Banks

  • 30 Sep 2014 at 3:30 PM
  • Banks

Benjamin Lawsky Shows The Limeys How It’s Done

Let a financial wrongdoer off scot-free? That wouldn’t be good for New York Financial Services Superintendent Benjamin Lawsky’s future political career, and so it is not how New York Financial Services Superintendent Benjamin Lawsky operates. Now, unlike certain lazy, weak-willed, tea-drinking regulators, Benjamin Lawsky can’t put anyone in jail. But that doesn’t mean he’s going to let any Wall Street scofflaw escape responsibility, even if it is the easy way out. Read more »

Read on and learn, well, basically nothing that you could not have intuited. Read more »

  • 30 Sep 2014 at 1:45 PM
  • Banks

BofA Kinda Forgot That Structured Notes Mature

Ah, 2009: Heady times at Bank of America, what with Merrill Lynch being dropped (/forced) into their lap and all. Still, it does seem rather a big oversight to have failed to account for the fact that bonds and options, you know, don’t last forever—and then to have missed it for four years and almost $4 billion. Read more »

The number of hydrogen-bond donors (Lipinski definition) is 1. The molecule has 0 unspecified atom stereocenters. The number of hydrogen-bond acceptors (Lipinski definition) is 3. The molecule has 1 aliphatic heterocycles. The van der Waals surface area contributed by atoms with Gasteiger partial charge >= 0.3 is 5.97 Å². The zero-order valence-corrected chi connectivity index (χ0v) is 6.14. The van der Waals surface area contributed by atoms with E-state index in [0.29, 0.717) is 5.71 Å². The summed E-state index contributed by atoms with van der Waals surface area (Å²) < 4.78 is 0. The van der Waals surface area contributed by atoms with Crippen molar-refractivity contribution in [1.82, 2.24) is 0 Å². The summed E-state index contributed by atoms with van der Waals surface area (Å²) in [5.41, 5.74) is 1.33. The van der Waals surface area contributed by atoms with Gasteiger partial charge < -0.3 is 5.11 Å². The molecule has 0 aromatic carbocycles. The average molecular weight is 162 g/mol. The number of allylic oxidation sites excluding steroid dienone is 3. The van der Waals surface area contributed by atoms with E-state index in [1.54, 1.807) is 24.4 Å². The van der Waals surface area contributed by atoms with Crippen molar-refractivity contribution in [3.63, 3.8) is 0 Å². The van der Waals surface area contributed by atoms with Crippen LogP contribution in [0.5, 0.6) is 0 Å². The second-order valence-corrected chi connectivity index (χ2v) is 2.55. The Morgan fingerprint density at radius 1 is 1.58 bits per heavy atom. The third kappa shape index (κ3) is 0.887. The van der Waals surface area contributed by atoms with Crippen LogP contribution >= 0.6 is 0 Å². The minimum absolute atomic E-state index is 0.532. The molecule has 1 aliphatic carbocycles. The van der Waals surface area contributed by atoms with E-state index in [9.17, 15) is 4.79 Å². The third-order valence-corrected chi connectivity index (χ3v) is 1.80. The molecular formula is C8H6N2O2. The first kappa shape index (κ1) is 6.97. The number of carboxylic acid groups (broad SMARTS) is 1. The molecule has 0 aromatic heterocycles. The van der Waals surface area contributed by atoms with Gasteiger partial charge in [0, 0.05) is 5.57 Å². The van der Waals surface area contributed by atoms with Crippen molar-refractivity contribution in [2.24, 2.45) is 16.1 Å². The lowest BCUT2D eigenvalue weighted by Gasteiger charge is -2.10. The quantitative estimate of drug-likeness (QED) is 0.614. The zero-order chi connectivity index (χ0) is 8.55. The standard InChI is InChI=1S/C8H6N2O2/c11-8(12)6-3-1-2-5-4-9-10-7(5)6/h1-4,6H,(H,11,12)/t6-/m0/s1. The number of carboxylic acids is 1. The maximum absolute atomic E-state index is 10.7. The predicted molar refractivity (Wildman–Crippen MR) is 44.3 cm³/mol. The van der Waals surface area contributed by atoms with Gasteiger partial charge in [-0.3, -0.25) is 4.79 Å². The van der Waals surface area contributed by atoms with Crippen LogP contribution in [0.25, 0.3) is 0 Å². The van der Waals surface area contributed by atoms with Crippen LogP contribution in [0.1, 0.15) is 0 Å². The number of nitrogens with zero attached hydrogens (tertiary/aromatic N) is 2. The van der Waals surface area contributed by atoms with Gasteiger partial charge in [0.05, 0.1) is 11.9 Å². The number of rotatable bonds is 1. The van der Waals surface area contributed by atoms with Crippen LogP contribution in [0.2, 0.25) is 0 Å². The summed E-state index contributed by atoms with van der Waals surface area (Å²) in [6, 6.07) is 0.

Paul Singer doesn’t want to hear the bank’s bellyaching. Neither does the U.S. Second Circuit Court of Appeals. But not wanting to go the way of BNY Mellon, Citi will try its hand once more with the not-always-sympathetic Thomas Griesa. Read more »

The former chief counsel of the U.S. Treasury Office of Foreign Control Assets is leaving his lucrative white-shoe law-firm job for the (presumably even more lucrative) job leading BNP’s shiny new U.S.-based compliance operation. Read more »

  • 18 Sep 2014 at 3:15 PM
  • Banks

An Offer You Couldn’t Possibly Want To Refuse

The Justice Department more or less exists to put people in jail. And in spite of what Antonin Scalia might think, banks are not people. At least, they aren’t people-y enough to put in jail. And that’s the point: You can file criminal charges against a bank, sure, but you probably won’t get to grandstand in front of a jury and will instead have to strike some sort of unsatisfying settlement that might not impress the white-shoe law-firm you’d like to join in a couple of years as much as a courtroom scalp.

You know who you can put into jail? Bank employees. Because bank employees are actual people whose physical personages can be placed behind bars. And if you’re a bank and you can help the Justice Department put some people in jail, it would sure be grateful. Full cooperation credit grateful. Read more »

  • 16 Sep 2014 at 3:25 PM
  • Banks

Citigroup Will Get Out Of Subprime Lending No Matter What It Takes

Mike Corbat’s subprime albatross, OneMain Financial, is finally making some money, meaning it’s now or never for getting rid of it. Which means now. Read more »